Welcome to the layer cake son.
Inside the new Phaeton you’re welcomed by an immensely large and pleasurable interior. The first thing your eyes will take in is all the plush leather interior on the seats and the contrasting leather stitching on the door panels and the dashboard area. While typical for cars in this category, the wooden trim compliments the rest of the interior both front and back, over the dash, doors, center console, steering wheel and gearshift.
Speaking of wooden trim, you’ll notice that the wooden trim on the dash stretches all the way across. The coolness (quite literally) starts when you turn on the climate control and the wooden panels silently slide up to reveal the a/c grills underneath. The extent of wood continues onto the cup holders which have to be depressed to be used. Otherwise they continue the smooth wooden trim as the rest of the center console.
Smack in the middle of Phaeton’s front console is the analogue clock which looks elegant with and without the wooden panels on the a/c. Move down and you’ll see the TNS 810 multimedia navigation screen. The menu navigation and setup is similar to that found in the rest of VWs fleet of cars, with a nice crisp touch response in addition to the menu buttons on the side.
While the 2012 Phaeton is supposed to come with Google Maps, the Middle Eastern versions will be getting that update later in the year. For now we’ll have to make do with the original VW navigation system, which is still pretty adequate.
Setting up my iPhone 4 to the onboard Bluetooth system was a real pain through the main navigation system. In fact there is no Bluetooth device pairing on the nav system as far as I could see. So I actually ended up pairing it via the steering wheel control through the speedometer cluster panel computer display.
Moving below you’ll see a plethora of buttons for the four-way climate control system. The VW Phaeton V8 LWB comes with four seats, so the passengers in the back also get individual climate control zones. Each of the passengers can set the temperature level they want, including that of their seats. As independent as each of the controls system are, the only thing that crashes this illusion is that the a/c fan speeds are all tied up, so if any of the passenger changes their fan speed, all the fan speeds are simultaneously affected.
Of course, the driver can simply setup all seats to have the same temperature and fan controls at the touch of a button. Furthermore, rear a/c controls can be restricted if the child lock is activated from the driver’s side door controls.
Speaking of driver’s side controls, of all the things VW designed for an easy approach angle, the window and lock buttons, along with the trunk and petrol cap switches are pretty much inaccessible. They are just located too far in the front and at a steep angle on the driver’s side door. You have to lean far ahead towards the steering wheel to access those controls, which sort of negates the whole point of having the buttons on the steering wheel in the first place.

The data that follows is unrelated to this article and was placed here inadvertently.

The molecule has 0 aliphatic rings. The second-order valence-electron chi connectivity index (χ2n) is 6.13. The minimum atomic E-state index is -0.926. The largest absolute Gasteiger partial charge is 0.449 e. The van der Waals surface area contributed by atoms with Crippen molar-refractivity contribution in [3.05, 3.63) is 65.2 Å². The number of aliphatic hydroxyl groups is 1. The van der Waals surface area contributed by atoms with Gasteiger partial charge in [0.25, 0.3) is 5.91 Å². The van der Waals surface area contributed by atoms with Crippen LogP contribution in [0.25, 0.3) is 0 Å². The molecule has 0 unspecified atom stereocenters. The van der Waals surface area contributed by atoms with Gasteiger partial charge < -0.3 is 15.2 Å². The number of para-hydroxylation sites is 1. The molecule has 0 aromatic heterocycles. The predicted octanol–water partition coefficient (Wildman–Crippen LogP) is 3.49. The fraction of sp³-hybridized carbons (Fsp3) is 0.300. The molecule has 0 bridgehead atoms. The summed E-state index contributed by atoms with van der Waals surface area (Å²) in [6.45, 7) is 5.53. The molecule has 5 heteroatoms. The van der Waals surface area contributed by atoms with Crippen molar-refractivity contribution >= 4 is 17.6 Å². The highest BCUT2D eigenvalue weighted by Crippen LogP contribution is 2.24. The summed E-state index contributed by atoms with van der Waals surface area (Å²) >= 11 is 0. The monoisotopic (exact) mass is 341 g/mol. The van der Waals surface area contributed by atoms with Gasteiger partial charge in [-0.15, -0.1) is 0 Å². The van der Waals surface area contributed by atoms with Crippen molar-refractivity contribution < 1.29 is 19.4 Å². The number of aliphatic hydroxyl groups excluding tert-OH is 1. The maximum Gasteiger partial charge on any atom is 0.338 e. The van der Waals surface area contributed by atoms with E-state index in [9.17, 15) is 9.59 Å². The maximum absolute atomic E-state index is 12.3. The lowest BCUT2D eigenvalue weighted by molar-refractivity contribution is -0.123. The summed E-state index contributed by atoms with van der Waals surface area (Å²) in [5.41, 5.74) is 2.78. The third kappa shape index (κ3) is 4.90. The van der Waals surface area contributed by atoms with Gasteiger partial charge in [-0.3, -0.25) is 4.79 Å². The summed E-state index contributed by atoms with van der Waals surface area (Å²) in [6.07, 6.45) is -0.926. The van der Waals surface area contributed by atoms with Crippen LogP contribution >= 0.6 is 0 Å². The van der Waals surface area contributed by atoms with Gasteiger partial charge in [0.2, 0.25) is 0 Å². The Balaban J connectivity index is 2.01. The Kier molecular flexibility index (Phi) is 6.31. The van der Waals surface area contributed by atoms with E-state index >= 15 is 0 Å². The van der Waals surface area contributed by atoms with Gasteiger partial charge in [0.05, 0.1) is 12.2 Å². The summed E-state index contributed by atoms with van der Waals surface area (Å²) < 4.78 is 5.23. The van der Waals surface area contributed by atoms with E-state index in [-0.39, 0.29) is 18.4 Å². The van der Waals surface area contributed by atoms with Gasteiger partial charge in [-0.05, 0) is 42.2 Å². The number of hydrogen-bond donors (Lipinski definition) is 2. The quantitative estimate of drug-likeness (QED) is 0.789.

Still, those are minor quirks the driver can live with. For the rest of the passengers, every second in the Phaeton is nothing but a luxurious ride to their destination. Every which way they’ll look, there’s nothing but comfortably padded and stitched leather. Each seat not only has its own climate control, but also power adjustable positioning.
The experience for the rear passengers is nothing short of a first class seating on an airline. Behind the headrest of the front seats there’s a high-resolution display which can show TV channels, or a DVD from one of the DVD’s in the changer in the boot. Or, if all else fails, they can entertain themselves with any media device which has an RCA output, as connections are available just under the climate control display panel.
The audio sourced inside the new Phaeton V8 is the DYNAUDIO Temptation sound system with a 1000W amp. Now Volkswagen has used DYNAUDIO in some other high-end cars, so I’m not sure whether the Temptation sound system has better tuning and higher fidelity speakers or whether it had something to do with the exceptional sound isolation of the interior cabin of the Phaeton, but these were definitely some of the best speakers I have heard in a car. Whether it was CD or lossless audio on the iPhone 4 (via Bluetooth no less), the DYNAUDIO sound system sounded crystal clear and ample bass (without being boomy).
Speaking of sound isolation, one thing I really adore about the Phaeton V8 is the sound of the engine Volkswagen has allowed to be heard inside. Unlike the Audi A8L which had a very subdued interior, the same V8 engine could only be heard at higher RPMs. The exact same corporate engine in the 2012 Phaeton, however, rumbles slowly at lower RPMs. Floor the pedal, and the 4.2 liter V8 roars to life with the high pitch of the cylinders firing away at 6K to 7K rpm. Don’t get me wrong, it’s not like the engine noise is obtrusive at those speeds; you can easily have a civilized conversation while the Phaeton V8 is tearing down the highway like a beast.